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Parity is a concept in agricultural economics that was of great political importance 1920s-1950s. Statistically it is the ratio of prices received by farmers for their crops and animals divided by the prices they pay for inputs, such as labor, land, fertilizer, machinery and seed. The base is 1910-1914, which were the "golden years" of prosperity in agriculture.

Framers believed that when the parity fell below 100 they were being victimized by the cities. Some aggressive farm groups, especially the American Farm Bureau Federation (the Farm Bureau) wanted parity ratios as high as possible.

In the 1920s farmers demanded the McNary-Haugen Bill, a panacea that would raise parity by having th government buy up surpluses at high prices and dumping them at low prices abroad. President Calvin Coolidge vetoed it. When parity fell very low in the early opart of the Great Depression, American farmers were devastated. In the 1930s the New Deal's AAA program sought to reach parity by reducing the volume of output. The AAA split the conservatives—those in rural America applauded and those in urban America opposed it. By 1938 a bipartisan compromise had been reached that continued into the 1950s.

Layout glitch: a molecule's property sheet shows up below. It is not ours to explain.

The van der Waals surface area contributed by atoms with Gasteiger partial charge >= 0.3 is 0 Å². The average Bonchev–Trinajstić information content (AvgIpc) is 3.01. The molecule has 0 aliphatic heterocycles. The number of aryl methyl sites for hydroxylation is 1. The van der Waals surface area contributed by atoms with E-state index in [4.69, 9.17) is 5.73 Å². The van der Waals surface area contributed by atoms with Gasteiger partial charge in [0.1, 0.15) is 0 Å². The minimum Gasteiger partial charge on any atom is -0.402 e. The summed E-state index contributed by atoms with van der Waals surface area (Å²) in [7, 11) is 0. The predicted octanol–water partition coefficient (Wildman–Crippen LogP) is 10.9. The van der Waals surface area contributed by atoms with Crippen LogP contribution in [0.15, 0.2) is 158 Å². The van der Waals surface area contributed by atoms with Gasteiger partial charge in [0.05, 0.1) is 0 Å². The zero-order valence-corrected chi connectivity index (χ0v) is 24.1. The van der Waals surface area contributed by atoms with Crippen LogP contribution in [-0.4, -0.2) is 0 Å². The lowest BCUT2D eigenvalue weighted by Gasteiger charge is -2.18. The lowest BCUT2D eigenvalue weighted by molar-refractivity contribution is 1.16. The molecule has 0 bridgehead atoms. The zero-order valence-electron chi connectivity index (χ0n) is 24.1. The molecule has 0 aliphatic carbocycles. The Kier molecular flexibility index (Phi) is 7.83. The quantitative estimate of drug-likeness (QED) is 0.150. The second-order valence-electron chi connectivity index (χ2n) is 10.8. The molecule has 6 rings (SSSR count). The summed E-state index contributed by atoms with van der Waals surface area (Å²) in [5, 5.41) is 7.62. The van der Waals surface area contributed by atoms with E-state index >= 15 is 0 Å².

The term "Purchasing Power Parity" is a statistical method used to make comparable measurements of the economies of different countries.

1910-14 100
1915-19 109
1920-24 89
1925-29 91
1930-34 69
1935-39 86
1940-44 100
1945-49 109
1950-54 98
  • source: Don Paarlberg, The Agricultural Revolution of the 20th Century (2001) p 183 online

See also

Further reading

  • Benedict. Murray R. Farm Policies of the United States, 1790-1950: A Study of Their Orgin and Development (1953)
  • Black, John D. Parity, Parity, Parity (1942) online edition
  • Paarlberg, Don. The Agricultural Revolution of the 20th Century (2001) p 183 online
  • Wilcox, Walter W. et al. Economics of American Agriculture (1974) online edition